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Space Race in Northeast Africa: Ethiopian Space Programme Spurring Sudanese and Kenyan Space Efforts

The Nile Delta at night. Image courtesy of NASA.

Ethiopia’s nascent space programme seems to be creating geopolitical ripples throughout northeast Africa, with reports emerging that both Sudan and Kenya are starting to pay attention to Addis Ababa’s space ambitions.

SpaceWatch Middle East reported in January 2017 that the Ethiopian government announced its intention to design, build, and launch its own space launch vehicle and domestically made Earth observation satellites. The space programme came to fruition after the efforts of the Ethiopian Space Science Society, which has over 10,000 members and helped establish East Africa’s only space observatory situated on top of Entoto, a 3,200 meter mountain that overlooks Ethiopia’s capital city, Addis Ababa.

That project was, in large part, funded by the Ethiopian-Saudi philanthropist Mohammed Hussein Al Amoudi, one of the wealthiest individuals in Saudi Arabia and Africa.

In November 2015, the Mekele Institute of Technology in Ethiopia launched a rocket called Alpha Meles to an altitude of 30 kilometres. The Alpha Meles rocket is believed to cost U.S.$2.3 million to develop, build, and launch, but there have been no reports of any subsequent launches of the rocket.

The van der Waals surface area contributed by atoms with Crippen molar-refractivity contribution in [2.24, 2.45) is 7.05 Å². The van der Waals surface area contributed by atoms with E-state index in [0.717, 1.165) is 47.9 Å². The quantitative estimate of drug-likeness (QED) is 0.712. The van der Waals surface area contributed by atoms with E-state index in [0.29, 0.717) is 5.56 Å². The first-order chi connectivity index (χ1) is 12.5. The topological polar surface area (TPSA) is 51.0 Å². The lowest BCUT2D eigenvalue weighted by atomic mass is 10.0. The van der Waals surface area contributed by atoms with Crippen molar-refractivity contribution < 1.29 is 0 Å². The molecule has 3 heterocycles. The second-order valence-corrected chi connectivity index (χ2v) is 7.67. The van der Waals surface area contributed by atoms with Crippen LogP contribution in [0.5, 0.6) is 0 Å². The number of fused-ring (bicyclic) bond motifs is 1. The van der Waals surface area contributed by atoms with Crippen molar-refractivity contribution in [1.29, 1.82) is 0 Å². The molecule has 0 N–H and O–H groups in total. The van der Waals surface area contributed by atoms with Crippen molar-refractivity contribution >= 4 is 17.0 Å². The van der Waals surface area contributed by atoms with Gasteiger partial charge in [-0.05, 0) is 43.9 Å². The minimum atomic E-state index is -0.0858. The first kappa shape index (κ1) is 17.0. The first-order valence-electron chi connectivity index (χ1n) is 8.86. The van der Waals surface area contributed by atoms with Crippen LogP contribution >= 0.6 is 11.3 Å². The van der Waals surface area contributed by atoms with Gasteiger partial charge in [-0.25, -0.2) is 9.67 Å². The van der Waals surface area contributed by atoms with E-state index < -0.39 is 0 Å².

There are a number of reasons why Ethiopia’s space ambitions may not become reality, not least of which are enduring political instability and a rapidly slowing economy. This said, however, space programmes can be remarkably resilient in uncertain political and economic circumstances.

Ethiopian, Sudanese, and Kenyan officials are aware of the political risks involved in starting a space programme during one of the worst famines in northeast Africa in decades, but at the same time recognize that satellites play a critical role not only in providing humanitarian relief, but also in better resource and land management processes and methods that can help reduce the risks of famine occurring in the first place.

Should Addis Ababa manage to establish a practical space programme that can produce capabilities that can improve Ethiopia’s national security and economic development prospects, then it will be the first country in the Horn of Africa, and northeast Africa in general, to become a space power. While certainly not as important as preventing famine, the geopolitical significance of prestige cannot be discounted when spurring countries to start a space programme.

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